Dear Annie: My 89-year-old grandmother has been living with my parents for the past couple of years. Although Grama has some medical problems, she always has been spry and independent.
My family does not get to visit often, as we live several hours away. The problem is that Mom and Dad send all of the family update e-mails, which contain way too much detail about Grama's bowels, diaper changes, medications, etc.
I don't want to remember Grama from the perspective of a medical care recipient. I think this blabbing takes away from her dignity and that she would be embarrassed and upset knowing her personal information is disseminated in such a fashion.
I know my parents are avid readers of yours. I hope they will read this and mend their ways. On the off-chance that they don't see this in the paper, can you suggest a remedy? Grossed-Out Grandchild
Dear Grossed-Out: One of the reasons your parents are e-mailing this information is because it is a form of emotional support for them. They are sharing their burden with people who love Grama, and who will step in and help, if need be. However, they shouldn't force it on you.
Tell your parents that you love Grama and want to know how she's doing, but you cannot handle all the details about her medical status. Ask them to please stop sending you these specific missives. If they keep doing it, feel free to delete the e-mails as soon as you see where they are headed.
Dear Annie: I read the letter from "Indiana," the man who likes to wear pantyhose. Shame on you for insinuating that most men who wear pantyhose are cross-dressers. I used to work at a large hospital, and many of the male nurses, orderlies and some doctors wore stockings under their scrub uniforms for support.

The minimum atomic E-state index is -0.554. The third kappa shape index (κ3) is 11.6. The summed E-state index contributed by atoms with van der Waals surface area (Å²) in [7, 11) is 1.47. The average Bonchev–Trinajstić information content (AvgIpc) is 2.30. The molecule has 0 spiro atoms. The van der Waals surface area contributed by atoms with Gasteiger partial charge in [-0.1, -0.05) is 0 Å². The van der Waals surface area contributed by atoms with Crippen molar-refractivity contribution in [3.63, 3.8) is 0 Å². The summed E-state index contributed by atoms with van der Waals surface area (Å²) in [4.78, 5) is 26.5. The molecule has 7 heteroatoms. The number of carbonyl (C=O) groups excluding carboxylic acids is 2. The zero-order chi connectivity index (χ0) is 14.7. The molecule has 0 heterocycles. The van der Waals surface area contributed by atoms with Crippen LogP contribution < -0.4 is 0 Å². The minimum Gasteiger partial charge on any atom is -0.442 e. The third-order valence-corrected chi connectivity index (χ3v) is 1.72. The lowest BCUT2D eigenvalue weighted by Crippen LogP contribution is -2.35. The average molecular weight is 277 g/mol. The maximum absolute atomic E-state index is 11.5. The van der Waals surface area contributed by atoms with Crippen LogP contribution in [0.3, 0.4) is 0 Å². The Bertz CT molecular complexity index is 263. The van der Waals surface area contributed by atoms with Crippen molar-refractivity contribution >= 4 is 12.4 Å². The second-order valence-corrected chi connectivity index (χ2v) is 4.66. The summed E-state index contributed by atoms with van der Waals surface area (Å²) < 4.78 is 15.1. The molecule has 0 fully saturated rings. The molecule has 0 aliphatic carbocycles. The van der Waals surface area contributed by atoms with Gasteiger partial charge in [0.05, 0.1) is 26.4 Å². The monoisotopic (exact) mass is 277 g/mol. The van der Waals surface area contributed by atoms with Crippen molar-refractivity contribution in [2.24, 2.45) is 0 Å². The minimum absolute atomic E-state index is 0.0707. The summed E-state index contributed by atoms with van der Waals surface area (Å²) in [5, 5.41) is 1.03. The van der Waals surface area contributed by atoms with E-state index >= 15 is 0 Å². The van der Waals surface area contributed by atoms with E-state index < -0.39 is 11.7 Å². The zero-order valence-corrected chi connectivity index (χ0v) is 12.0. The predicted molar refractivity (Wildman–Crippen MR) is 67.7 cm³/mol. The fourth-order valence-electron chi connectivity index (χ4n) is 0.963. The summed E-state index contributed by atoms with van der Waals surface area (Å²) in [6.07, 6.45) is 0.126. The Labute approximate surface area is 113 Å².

Not only do your legs feel better at the end of a long day on your feet, they also aid in helping to reduce swelling in the feet and ankles and ward off varicose veins. I believe NFL star Joe Namath wore pantyhose during practice and games for the same reason. I do not consider any male who wears pantyhose a cross-dresser.
I say to "Indiana," if you are more comfortable with them on, it does not matter what anyone else thinks. They are your legs. Conservative South Dakotan
Dear S.D.: First, let's clear up the Joe Namath myth. He never said he wore pantyhose during games and practices. He appeared in an ad extolling their ability to make your legs look good.
We don't give a rat's patoot what you wear under your clothes, and we know there are some men who wear pantyhose for support. But the reason pantyhose reduce swelling is because they are binding. Standard nylon pantyhose are not something a woman wears for comfort, but if you like them, gei gezundter heyt (go in good health).
Dear Annie: I read the letter from "Hygienic Worker in Canada," who said a guy at work wore the same shirt 18 days in a row. She has nothing better to do at work than watch what other people are wearing? Maybe he washes that shirt every night. Maybe he has a dozen just like it. Maybe he's in financial straits and lost everything except "the shirt on his back."
I live in a building of 200 apartments. There was one lady who wore the same sweat suit every day. Then I happened to see her doing laundry. She was washing countless copies of the same outfit. Jacksonville, Fla.
Dear Jacksonville: You weren't the only one who suggested the co-worker had more than one of those shirts, and if it didn't smell, it was no one else's business.
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